Film still   from  Early Bird  (2015).

Film still from Early Bird (2015).

Do you ultimately hope to make Hollywood films, or do you want to stay more independent? Would you want to make films for a wide audience, or specifically for targeted, activist purposes, or both?

Ha, that’s a good question. It’s really hard to say right now. I think a lot of recent liberal arts postgrads would want to stick to a fight-the-system mentality but I also think a lot of productive change in the film industry can be conducted from within. There are unique benefits and drawbacks to both independent and Hollywood filmmaking, and depending on what’s best for the project I would be happy to be involved in either.

Who would be your dream creative and acting team to work with on a project?

This list could just go on and on and on. Tatiana Maslany is definitely up there in terms of actors but I honestly don’t think I can answer this without giving a list of 50+ people.

How do you view the relationship between your commitment to social justice and to making your art? What got you interested in creating this connection, and what inspired your interest in social justice work in general? 

Filmmaker Natalia Almada visited my documentary class once, and in response to a similar question said all seeing is political.” That really stuck with me, and I have been approaching my work with the same perspective since. No matter how much you try to separate yourself or your work from your sociopolitical environment, the implications of representation are inescapable. I don’t think artists have an obligation to make political” art with specific mobilizing intentions, but I do think it is important to recognize one's position in the world when making movies, while also recognizing that there are sociopolitical implications that extend beyond intention.

I have had a deep interest in politics and social issues for as long as I can remember, and so for me personally, film is a medium through which to explore complicated issues surrounding identity, representation, legislation, civil rights, economic policy, institutional racism, sexism, etc. But I think what is most important is recognizing that even a fun, silly, comedy has the ability to subvert or affirm societal beliefs and expectations about the world.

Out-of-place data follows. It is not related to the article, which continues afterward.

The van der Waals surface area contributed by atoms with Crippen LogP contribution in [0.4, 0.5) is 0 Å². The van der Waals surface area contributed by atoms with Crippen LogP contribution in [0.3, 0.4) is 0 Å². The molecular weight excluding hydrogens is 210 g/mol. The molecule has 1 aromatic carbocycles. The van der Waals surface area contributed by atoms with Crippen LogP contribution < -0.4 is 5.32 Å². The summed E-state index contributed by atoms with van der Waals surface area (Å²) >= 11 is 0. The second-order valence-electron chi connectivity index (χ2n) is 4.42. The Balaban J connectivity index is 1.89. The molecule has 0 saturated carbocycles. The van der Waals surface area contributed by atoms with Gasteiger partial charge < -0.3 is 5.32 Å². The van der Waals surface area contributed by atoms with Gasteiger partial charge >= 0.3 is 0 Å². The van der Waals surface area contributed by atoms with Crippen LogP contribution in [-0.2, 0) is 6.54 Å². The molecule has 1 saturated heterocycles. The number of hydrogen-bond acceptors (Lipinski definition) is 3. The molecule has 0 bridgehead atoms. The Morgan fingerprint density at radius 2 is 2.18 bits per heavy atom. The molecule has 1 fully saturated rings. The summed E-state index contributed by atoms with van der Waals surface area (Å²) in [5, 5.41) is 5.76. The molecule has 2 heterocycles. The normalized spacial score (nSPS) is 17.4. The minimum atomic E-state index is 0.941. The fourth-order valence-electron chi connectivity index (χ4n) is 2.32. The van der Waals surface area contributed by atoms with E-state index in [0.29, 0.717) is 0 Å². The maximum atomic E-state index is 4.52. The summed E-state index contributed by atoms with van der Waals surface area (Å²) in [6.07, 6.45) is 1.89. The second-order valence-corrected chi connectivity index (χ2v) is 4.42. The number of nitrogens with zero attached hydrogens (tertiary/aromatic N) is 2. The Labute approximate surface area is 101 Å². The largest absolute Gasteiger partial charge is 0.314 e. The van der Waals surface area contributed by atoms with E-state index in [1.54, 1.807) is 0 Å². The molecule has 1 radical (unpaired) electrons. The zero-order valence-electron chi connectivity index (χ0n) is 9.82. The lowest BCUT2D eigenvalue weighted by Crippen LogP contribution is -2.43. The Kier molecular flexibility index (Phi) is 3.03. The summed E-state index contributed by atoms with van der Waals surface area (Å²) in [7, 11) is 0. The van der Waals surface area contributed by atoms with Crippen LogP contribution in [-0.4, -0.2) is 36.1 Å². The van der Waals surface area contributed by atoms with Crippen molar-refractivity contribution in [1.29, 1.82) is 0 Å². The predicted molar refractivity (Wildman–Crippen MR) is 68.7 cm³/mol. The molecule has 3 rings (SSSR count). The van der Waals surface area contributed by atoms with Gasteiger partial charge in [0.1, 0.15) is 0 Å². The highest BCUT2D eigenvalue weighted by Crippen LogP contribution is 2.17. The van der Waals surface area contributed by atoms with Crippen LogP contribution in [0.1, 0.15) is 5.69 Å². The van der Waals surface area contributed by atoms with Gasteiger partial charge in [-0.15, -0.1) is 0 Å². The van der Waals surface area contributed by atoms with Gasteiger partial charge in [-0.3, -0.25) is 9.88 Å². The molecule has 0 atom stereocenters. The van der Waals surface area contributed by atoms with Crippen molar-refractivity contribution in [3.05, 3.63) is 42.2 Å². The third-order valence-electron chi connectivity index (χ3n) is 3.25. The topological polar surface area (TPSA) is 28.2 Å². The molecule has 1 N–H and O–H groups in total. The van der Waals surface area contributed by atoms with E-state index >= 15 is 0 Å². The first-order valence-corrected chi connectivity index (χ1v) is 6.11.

Which filmmakers have inspired your work? Which teachers and mentors?

Oh wow; just so many. I think every film I watch helps inform a new way of thinking and approaching the form in one way or another. I have always been a huge fan of Paul Thomas Anderson, Martin Scorsese, and Wes Anderson, but my influences since have become wide and varied.

Of course, I wouldn’t be where I am today without the mentorship of Vicky Funari, and she has played a huge role in my documentary education. I’m a big fan of the personal documentaries of Alan Berliner, Joaquim Pinto, and Naomi Kawase, and I would love to explore that genre myself in the future. 

Can you talk about your Harry Bertoia project? What other projects are in the pipeline?

I am really excited to announce that I am co-directing a feature documentary with my close friend and collaborator, Harlow Figa. The film, tentatively titled Bertoia, seeks to build a record of the work and legacy of artist, sculptor, and modern furniture designer Harry Bertoia. The film enters the world of Bertoia through his son Val, who worked closely with his father on Sonambient [sic],” a collection of metal rod sculptures that release deep and resonant sounds when manipulated either by hand, wind, or nature’s vibrations. Harry’s sculptures have continued to resonate with viewers and listeners far past his death in 1978. In the last several decades, the collection has remained on Harry’s home property in a secluded barn in Barto, Pennsylvania. This summer, a majority of the pieces were taken out of the barn in preparation for a move to their new home in a currently undisclosed museum. Along with capturing “Sonambient” in its last days as a full collection, the film aims to immerse the viewer in the resonant sounds and visuals of the sculptures, while tracing the international and inventive history of Harry Bertoia. Interviews with Harry’s children and collaborators will frame and contextualize the film, bringing together various aspects of Harry's work and life around the central themes of multi-experiential art, his relationship with nature, and the passage of time and place.

We are currently in the process of organizing a crowdfunding campaign to support the project. To stay up to date with the film and campaign, follow the film’s Facebook page here.

What do you hope your viewers take away from the stories you tell in your films?

I think the beauty of film and human consciousness is that there isn’t really one right answer or way of interpreting ‘truth.’ I like to think that my films leave a lot up to the viewer. I want viewers of my films to bring their own critical thinking to the table. Of course, I have my own set of beliefs and goals with any film I make, but when it comes down to it I am more interested in exploring the nuances of life (whether they be political, philosophical, social, or artistic) than imposing a specific viewpoint that has no room for debate or discussion.

  Film still from   Southeast by Southeast   (2015)

Film still from Southeast by Southeast (2015)